ISSN (Print) - 0012-9976 | ISSN (Online) - 2349-8846
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Nation, Reason and Religion-India s Independence in International Perspective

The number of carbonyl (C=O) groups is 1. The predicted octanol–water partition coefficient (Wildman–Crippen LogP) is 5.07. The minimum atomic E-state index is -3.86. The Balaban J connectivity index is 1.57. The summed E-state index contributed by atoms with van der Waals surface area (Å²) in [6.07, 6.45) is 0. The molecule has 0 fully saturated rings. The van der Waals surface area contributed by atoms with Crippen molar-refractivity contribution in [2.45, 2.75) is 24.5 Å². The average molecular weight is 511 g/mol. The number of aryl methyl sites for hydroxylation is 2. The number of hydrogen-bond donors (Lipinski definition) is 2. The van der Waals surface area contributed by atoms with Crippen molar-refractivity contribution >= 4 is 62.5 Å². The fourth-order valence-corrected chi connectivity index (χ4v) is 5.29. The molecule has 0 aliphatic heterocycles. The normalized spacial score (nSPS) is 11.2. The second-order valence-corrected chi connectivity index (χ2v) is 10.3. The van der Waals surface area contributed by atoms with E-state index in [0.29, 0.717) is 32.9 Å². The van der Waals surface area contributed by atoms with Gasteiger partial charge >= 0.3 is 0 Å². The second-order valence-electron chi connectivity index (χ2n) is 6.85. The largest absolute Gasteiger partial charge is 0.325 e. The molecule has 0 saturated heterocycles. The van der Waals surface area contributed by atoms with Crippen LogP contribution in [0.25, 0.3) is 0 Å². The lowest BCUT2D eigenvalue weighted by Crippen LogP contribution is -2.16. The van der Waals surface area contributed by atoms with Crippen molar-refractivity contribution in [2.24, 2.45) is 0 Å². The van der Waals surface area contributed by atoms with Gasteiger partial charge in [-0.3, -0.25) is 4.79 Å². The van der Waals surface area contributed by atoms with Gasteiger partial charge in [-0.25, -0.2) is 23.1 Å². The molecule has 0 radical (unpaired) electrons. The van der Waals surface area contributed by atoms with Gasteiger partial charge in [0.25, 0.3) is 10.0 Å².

Nation, Reason and Religion India's Independence in International Perspective Sugata Bose Throughout the entire course of the history of Indian anti-colonialism, religion as faith within the limits of morality, if not the limits of reason, had rarely impeded the cause of national unity and may in fact have assisted its realisation at key moments of struggle. The variegated symbols of religion as culture had enthused nationalists of many hues and colours but had seldom embittered relations between religious communities until they were flaunted to boast the power of majoritarian triumphalism. The conceits of unitary nationalism may well have caused a deeper sense of alienation among those defined as minorities than the attachment to diverse religions. The territorial claims of a minority-turned-nation heaped further confusion on the furious contest over sovereignty in the dying days of the raj. Having failed to share sovereignty in the manner of their pre-colonial forbears, late-colonial nationalist worshippers of the centralised state ended up dividing the land. Surely godless nationalism linked to the colonial categories of religious majorities and minorities has much to answer for.

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